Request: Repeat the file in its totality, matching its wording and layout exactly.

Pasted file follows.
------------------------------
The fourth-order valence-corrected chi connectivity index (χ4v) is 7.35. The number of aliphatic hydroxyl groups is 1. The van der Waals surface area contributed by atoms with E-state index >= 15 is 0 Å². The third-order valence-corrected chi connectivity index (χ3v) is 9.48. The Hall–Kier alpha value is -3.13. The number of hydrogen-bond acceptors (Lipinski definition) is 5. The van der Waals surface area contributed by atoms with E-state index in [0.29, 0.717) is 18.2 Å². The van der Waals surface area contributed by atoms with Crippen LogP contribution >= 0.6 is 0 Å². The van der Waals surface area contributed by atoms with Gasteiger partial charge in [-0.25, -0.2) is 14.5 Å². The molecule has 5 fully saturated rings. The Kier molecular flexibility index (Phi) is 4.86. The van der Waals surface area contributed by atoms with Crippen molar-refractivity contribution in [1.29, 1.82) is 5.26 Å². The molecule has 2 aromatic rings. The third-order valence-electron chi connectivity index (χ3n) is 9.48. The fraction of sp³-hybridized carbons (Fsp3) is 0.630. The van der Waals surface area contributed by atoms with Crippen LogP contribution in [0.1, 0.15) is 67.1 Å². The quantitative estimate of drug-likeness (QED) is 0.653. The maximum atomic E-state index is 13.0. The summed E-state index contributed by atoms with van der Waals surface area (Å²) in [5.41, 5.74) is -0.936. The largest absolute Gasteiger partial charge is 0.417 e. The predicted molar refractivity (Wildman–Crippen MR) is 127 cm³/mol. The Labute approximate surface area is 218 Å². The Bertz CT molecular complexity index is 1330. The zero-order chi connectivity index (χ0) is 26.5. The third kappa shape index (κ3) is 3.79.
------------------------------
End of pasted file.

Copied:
The fourth-order valence-corrected chi connectivity index (χ4v) is 7.35. The number of aliphatic hydroxyl groups is 1. The van der Waals surface area contributed by atoms with E-state index >= 15 is 0 Å². The third-order valence-corrected chi connectivity index (χ3v) is 9.48. The Hall–Kier alpha value is -3.13. The number of hydrogen-bond acceptors (Lipinski definition) is 5. The van der Waals surface area contributed by atoms with E-state index in [0.29, 0.717) is 18.2 Å². The van der Waals surface area contributed by atoms with Crippen LogP contribution >= 0.6 is 0 Å². The van der Waals surface area contributed by atoms with Gasteiger partial charge in [-0.25, -0.2) is 14.5 Å². The molecule has 5 fully saturated rings. The Kier molecular flexibility index (Phi) is 4.86. The van der Waals surface area contributed by atoms with Crippen molar-refractivity contribution in [1.29, 1.82) is 5.26 Å². The molecule has 2 aromatic rings. The third-order valence-electron chi connectivity index (χ3n) is 9.48. The fraction of sp³-hybridized carbons (Fsp3) is 0.630. The van der Waals surface area contributed by atoms with Crippen LogP contribution in [0.1, 0.15) is 67.1 Å². The quantitative estimate of drug-likeness (QED) is 0.653. The maximum atomic E-state index is 13.0. The summed E-state index contributed by atoms with van der Waals surface area (Å²) in [5.41, 5.74) is -0.936. The largest absolute Gasteiger partial charge is 0.417 e. The predicted molar refractivity (Wildman–Crippen MR) is 127 cm³/mol. The Labute approximate surface area is 218 Å². The Bertz CT molecular complexity index is 1330. The zero-order chi connectivity index (χ0) is 26.5. The third kappa shape index (κ3) is 3.79.